All your parties are corrupted not just Labour. No wonder Trump isn’t remotely interested in going to London.

    Israel gets it but Europe is hopeless.


  • Stonyground

    The thing that annoyed me about the buy everyone a house policy is that it is an absurdly simplistic answer to a very complex problem. Cornyn presumably thinks that we will all say ‘Oh durr why didn’t we think of that?’. Rather than genuine questions such as where is the money going to come From? How many times do we rehome some guy every time he trashes the place? What will happen to the already sky high house prices so that people who are actually prepared to work and pay for their own house get screwed?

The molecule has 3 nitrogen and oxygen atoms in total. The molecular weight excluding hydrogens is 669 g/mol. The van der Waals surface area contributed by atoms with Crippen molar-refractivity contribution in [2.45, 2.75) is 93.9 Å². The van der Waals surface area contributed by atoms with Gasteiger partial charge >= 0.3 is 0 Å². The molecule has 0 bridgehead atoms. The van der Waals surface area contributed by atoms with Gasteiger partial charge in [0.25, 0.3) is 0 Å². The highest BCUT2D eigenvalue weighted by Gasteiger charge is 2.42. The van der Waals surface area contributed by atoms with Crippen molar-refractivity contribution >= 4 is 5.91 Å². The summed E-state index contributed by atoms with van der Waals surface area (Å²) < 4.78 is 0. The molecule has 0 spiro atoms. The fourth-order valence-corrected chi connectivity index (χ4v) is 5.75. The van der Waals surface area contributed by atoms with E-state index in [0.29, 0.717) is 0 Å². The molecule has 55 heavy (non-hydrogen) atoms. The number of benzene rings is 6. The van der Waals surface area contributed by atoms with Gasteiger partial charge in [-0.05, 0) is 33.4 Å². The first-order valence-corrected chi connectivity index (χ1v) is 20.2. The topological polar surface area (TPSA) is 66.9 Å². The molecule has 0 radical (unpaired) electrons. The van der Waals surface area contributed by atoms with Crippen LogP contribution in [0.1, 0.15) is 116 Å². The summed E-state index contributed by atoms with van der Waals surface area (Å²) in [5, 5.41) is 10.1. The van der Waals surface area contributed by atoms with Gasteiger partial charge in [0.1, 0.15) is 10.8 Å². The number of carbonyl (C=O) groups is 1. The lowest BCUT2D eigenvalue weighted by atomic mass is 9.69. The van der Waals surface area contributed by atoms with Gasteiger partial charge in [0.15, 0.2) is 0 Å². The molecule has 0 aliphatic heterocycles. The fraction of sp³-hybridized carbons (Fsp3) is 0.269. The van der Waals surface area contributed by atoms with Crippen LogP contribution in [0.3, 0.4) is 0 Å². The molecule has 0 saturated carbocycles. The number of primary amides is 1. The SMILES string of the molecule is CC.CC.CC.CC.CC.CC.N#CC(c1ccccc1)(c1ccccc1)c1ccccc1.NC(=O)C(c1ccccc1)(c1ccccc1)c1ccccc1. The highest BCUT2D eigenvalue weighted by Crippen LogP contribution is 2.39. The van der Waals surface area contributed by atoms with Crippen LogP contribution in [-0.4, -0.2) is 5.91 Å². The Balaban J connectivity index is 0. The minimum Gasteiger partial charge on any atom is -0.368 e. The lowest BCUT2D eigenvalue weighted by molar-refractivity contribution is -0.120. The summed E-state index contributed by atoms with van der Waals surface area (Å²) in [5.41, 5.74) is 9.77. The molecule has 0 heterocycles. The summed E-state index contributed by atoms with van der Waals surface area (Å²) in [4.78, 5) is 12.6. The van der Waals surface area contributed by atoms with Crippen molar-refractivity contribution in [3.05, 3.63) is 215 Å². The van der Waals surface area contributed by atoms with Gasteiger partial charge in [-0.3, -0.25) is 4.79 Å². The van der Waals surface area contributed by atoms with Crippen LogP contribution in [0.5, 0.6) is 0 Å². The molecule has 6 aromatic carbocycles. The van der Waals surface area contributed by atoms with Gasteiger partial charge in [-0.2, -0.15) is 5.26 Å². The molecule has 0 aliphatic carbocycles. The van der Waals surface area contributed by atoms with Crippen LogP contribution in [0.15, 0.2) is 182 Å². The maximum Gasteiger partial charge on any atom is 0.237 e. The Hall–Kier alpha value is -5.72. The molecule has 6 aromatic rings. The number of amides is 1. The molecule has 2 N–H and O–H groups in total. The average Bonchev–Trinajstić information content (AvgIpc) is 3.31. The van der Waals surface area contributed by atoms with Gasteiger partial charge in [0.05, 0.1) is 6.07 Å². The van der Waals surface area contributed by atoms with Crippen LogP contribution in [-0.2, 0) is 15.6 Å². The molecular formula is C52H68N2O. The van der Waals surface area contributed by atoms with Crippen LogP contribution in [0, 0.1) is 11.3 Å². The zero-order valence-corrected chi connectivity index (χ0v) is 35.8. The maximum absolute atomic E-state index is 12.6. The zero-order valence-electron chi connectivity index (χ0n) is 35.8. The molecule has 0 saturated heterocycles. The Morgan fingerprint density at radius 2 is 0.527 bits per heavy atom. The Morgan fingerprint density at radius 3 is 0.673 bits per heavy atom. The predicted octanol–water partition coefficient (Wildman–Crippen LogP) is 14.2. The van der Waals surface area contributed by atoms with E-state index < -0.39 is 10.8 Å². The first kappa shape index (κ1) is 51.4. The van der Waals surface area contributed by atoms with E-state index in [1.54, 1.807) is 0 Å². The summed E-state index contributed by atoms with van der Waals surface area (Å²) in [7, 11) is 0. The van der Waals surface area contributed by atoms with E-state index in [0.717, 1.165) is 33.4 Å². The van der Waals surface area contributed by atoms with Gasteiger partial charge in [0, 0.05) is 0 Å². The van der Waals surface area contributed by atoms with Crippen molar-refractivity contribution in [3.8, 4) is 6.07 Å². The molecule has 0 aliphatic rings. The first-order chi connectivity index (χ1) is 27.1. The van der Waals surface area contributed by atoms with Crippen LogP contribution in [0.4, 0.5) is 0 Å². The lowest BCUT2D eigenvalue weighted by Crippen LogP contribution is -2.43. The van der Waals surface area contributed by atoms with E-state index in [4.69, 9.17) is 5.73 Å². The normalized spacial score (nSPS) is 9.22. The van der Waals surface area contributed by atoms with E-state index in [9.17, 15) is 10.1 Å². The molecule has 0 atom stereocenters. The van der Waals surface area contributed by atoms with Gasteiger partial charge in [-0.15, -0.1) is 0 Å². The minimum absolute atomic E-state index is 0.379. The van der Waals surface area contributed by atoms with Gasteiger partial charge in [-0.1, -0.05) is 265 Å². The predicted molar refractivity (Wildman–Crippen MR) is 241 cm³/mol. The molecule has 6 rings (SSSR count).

• Runcie Bulspune

    I wonder just how far Ms Mulready will take this notion, will it be a sudden realization that this kind of activity stems from an undercurrent of authoritarianism, and is the inevitable result of where an authoritarian ideology leads? Of course, like any good little socialist, she may actually like authoritarian beliefs and is just ashamed the route of the current tyrant is not leading her where she’d rather drag everyone else.

    Labour has been dragged so deeply down the rabbit hole of anti-imperialist theories

    There is a theory that bunnies have their own secret universe, beneath their subterranean infrastructure is a vast under-rabbit world, and therein is a sub-rabbit that plagues them in turn and burrows into the cavernous bunny under-cities, and these creatures themselves have deep holes, and Labour is at the bottom of one of those – digging.